UPDATE 3-Cyprus lenders say recession not as bad as expected
* New recession forecast -4.2 pct, pvs -4.8 pct
* Consumption holding up, says EU source
* Future recovery may be more subdued, say lenders
* EU source cannot exclude early markets return (Adds troika statement, para 5, detail para 6)
NICOSIA, May 17 (Reuters) - International lenders anticipate a shallower recession in Cyprus this year as private consumption continued to drive the economy, authorities said on Saturday, holding out the possibility of an earlier than envisaged return to international markets.
Lenders concluded their fourth mission to the island and said an economic adjustment programme was on track, Finance Minister Haris Georgiades told reporters.
"It was noted that progress was achieved in all sectors of the economy," Georgiades said.
Lenders, known as the troika, had lowered their expectations on the depth of recession to 4.2 percent, from a February projection of 4.8 percent, Georgiades and European Union officials said.
But future recovery was likely to be more subdued, given the high levels of unemployment, a liquidity crunch from high non- performing loans in the banking sector and indebtedness which could dampen consumption, the troika said in a joint statement.
Cyprus's economy contracted by 5.4 percent in 2013, more than 2 percentage points better than initial expectations. A return to growth of about 0.4 percent was anticipated in 2015, the IMF and the EU said.
"Consumption is holding up better than we expected," a senior European Commission source said, adding it was also due to the carry-over effect from 2013.
The source said the possibility of Cyprus returning to international markets earlier than its end-2015 game plan could not be discounted, given its performance so far.
Cyprus teetered on the verge of financial collapse in March 2013 after its banking system imploded from risky lending, exacerbating a cash squeeze on a state which has been shut out of financial markets for three years.
The island, one of the euro zone's smallest, required a 10- billion-euro ($13.7 billion) bailout and is following a three-year economic adjustment programme.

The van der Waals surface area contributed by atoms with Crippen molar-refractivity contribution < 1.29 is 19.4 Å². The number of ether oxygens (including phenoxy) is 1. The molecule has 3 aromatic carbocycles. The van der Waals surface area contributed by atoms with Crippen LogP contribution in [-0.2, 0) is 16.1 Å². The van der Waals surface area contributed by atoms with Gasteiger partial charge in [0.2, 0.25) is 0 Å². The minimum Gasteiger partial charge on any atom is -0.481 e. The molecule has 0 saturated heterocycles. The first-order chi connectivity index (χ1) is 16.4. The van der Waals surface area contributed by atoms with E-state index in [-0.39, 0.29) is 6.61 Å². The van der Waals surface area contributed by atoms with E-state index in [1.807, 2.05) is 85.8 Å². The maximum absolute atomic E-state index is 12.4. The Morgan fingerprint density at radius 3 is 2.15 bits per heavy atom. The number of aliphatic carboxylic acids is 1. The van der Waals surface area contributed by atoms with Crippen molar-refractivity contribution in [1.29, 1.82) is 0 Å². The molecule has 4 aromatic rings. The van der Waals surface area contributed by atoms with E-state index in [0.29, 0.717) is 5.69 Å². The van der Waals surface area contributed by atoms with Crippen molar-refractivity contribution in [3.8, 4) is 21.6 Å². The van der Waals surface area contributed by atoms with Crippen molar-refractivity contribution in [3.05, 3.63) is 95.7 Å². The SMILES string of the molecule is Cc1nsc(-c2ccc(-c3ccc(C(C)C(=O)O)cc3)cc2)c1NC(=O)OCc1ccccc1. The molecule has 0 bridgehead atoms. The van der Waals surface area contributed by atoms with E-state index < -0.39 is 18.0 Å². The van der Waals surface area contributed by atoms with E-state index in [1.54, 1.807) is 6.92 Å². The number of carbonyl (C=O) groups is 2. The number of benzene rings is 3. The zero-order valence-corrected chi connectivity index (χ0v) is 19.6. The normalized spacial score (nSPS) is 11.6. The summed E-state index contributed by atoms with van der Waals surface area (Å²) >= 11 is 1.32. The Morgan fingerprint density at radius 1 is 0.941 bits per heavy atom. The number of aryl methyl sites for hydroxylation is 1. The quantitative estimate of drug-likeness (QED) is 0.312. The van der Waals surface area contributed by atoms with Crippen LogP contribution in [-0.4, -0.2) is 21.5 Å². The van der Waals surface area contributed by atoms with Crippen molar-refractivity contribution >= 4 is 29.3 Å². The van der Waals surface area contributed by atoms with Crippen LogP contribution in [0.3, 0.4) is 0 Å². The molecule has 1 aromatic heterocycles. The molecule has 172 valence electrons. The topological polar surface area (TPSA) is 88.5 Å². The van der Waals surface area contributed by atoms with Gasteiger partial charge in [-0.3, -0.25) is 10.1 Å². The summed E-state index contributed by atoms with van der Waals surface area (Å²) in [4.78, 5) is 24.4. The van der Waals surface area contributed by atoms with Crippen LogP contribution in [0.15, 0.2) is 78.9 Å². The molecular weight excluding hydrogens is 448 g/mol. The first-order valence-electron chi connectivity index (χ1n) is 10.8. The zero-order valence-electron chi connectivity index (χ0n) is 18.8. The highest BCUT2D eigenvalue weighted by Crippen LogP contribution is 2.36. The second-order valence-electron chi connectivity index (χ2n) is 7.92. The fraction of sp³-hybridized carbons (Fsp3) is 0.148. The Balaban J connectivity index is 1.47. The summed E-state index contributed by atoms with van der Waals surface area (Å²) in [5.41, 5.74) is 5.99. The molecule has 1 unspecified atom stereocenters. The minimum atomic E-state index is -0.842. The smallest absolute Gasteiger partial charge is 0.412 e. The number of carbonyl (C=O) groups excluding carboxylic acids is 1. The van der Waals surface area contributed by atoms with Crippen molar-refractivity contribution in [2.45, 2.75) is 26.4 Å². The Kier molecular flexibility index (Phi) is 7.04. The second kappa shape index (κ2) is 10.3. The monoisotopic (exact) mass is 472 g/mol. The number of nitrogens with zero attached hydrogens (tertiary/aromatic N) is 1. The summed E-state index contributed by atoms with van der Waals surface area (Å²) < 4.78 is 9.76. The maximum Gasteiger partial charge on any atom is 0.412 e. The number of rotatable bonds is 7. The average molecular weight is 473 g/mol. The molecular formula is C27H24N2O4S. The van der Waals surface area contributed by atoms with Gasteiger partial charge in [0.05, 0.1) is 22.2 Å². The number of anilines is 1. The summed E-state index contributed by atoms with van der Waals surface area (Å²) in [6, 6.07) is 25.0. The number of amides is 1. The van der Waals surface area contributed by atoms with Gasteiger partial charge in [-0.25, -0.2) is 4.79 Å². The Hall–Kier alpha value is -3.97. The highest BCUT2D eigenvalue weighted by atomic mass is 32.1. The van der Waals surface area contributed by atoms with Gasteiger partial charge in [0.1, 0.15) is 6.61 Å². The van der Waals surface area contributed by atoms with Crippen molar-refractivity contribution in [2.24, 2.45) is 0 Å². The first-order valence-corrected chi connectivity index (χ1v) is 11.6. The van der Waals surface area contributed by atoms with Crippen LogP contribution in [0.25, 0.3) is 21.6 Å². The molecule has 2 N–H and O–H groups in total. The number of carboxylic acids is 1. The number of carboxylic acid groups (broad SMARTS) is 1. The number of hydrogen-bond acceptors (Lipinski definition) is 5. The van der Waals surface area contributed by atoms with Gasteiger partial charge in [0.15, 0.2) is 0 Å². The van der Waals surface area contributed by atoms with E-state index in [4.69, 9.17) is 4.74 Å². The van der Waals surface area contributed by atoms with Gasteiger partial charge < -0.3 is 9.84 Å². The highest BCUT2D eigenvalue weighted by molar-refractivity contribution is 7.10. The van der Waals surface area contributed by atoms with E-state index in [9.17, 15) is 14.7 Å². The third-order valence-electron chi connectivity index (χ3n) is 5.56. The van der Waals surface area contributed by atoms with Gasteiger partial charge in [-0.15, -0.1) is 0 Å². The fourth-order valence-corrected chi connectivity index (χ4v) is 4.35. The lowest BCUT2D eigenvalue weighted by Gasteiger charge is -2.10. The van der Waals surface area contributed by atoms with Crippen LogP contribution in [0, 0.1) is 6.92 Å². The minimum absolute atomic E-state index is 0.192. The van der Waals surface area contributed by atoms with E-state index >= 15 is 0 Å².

The positive review means that Cyprus will receive a new tranche of aid of about 686 million euros, mostly provided by the European Union, by the end of June. The amount will be used to finance the deficit and refinance maturing debt.
The new memorandum of understanding, a game plan of economic adjustment modified with every troika assessment, will call for reforms to Cyprus's public healthcare system.
"We think it is urgent," the commission source said.
Under the present timeframe, Cyprus anticipates a full return to financial markets by the end of 2015, even though Nicosia tested the waters for Cypriot debt with a private placement of bonds in April.
Georgiades avoided giving a direct answer when asked if the end-2015 timeframe could be moved earlier, saying it would be discussed with parliament.
Lenders say Cyprus is fully-funded and do not anticipate the island requiring more financial assistance than that in the bailout, the Commission source said.
"I wouldn't rule out that there will be a possibility of Cyprus returning to markets earlier. From a financing envelope perspective, its not strictly needed because it is fully funded," the source said.
Cyprus has consistently outperformed lenders' expectations after the bailout yanked the island from the brink of bankruptcy. It involved closing a major loss-making bank and imposing losses on large depositors in a second to recapitalise it.
The troika has also asked that banks directly affected by the bailout assess any connected lending practices by past or present board members or managers which may have caused "disproportionate losses".
The Bank of Cyprus had converted deposits to equity while the CoOperative Bank took 1.5 billion in taxpayers' money to recapitalise.
"We feel strongly that every reasonable attempt must be made to recoup that money," the Commission source said.
($1 = 0.7297 Euros) (Reporting By Michele Kambas; Editing by Rosalind Russell and Sophie Hares)